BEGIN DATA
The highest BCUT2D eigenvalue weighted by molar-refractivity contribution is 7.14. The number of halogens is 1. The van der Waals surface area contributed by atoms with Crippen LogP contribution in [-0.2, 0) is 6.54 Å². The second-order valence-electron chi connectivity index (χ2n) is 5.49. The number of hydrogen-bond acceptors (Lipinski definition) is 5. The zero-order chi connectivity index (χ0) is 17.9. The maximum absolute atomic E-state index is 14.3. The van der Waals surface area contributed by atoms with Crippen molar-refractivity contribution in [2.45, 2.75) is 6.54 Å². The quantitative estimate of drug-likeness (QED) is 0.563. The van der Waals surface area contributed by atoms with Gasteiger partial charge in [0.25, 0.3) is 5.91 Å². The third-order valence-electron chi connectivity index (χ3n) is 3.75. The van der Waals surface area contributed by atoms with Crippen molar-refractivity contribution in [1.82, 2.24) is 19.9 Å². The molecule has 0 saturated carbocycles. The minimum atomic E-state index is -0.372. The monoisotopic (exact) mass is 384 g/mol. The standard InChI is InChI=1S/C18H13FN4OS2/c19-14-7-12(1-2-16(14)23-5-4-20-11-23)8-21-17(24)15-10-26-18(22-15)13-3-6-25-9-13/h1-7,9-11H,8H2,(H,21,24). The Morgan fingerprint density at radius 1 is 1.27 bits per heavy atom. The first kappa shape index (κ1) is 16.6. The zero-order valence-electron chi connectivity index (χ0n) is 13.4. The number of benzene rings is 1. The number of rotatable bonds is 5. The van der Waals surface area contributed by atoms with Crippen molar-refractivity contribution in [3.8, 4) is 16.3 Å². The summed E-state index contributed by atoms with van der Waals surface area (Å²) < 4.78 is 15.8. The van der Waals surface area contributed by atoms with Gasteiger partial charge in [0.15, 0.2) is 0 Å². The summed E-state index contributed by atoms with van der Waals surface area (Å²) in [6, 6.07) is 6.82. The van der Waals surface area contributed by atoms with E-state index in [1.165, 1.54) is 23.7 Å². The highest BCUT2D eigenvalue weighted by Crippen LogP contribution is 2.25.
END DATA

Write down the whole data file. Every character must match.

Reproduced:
The highest BCUT2D eigenvalue weighted by molar-refractivity contribution is 7.14. The number of halogens is 1. The van der Waals surface area contributed by atoms with Crippen LogP contribution in [-0.2, 0) is 6.54 Å². The second-order valence-electron chi connectivity index (χ2n) is 5.49. The number of hydrogen-bond acceptors (Lipinski definition) is 5. The zero-order chi connectivity index (χ0) is 17.9. The maximum absolute atomic E-state index is 14.3. The van der Waals surface area contributed by atoms with Crippen molar-refractivity contribution in [2.45, 2.75) is 6.54 Å². The quantitative estimate of drug-likeness (QED) is 0.563. The van der Waals surface area contributed by atoms with Gasteiger partial charge in [0.25, 0.3) is 5.91 Å². The third-order valence-electron chi connectivity index (χ3n) is 3.75. The van der Waals surface area contributed by atoms with Crippen molar-refractivity contribution in [1.82, 2.24) is 19.9 Å². The molecule has 0 saturated carbocycles. The minimum atomic E-state index is -0.372. The monoisotopic (exact) mass is 384 g/mol. The standard InChI is InChI=1S/C18H13FN4OS2/c19-14-7-12(1-2-16(14)23-5-4-20-11-23)8-21-17(24)15-10-26-18(22-15)13-3-6-25-9-13/h1-7,9-11H,8H2,(H,21,24). The Morgan fingerprint density at radius 1 is 1.27 bits per heavy atom. The first kappa shape index (κ1) is 16.6. The zero-order valence-electron chi connectivity index (χ0n) is 13.4. The number of benzene rings is 1. The number of rotatable bonds is 5. The van der Waals surface area contributed by atoms with Crippen molar-refractivity contribution in [3.8, 4) is 16.3 Å². The summed E-state index contributed by atoms with van der Waals surface area (Å²) < 4.78 is 15.8. The van der Waals surface area contributed by atoms with Gasteiger partial charge in [0.15, 0.2) is 0 Å². The summed E-state index contributed by atoms with van der Waals surface area (Å²) in [6, 6.07) is 6.82. The van der Waals surface area contributed by atoms with E-state index in [1.165, 1.54) is 23.7 Å². The highest BCUT2D eigenvalue weighted by Crippen LogP contribution is 2.25.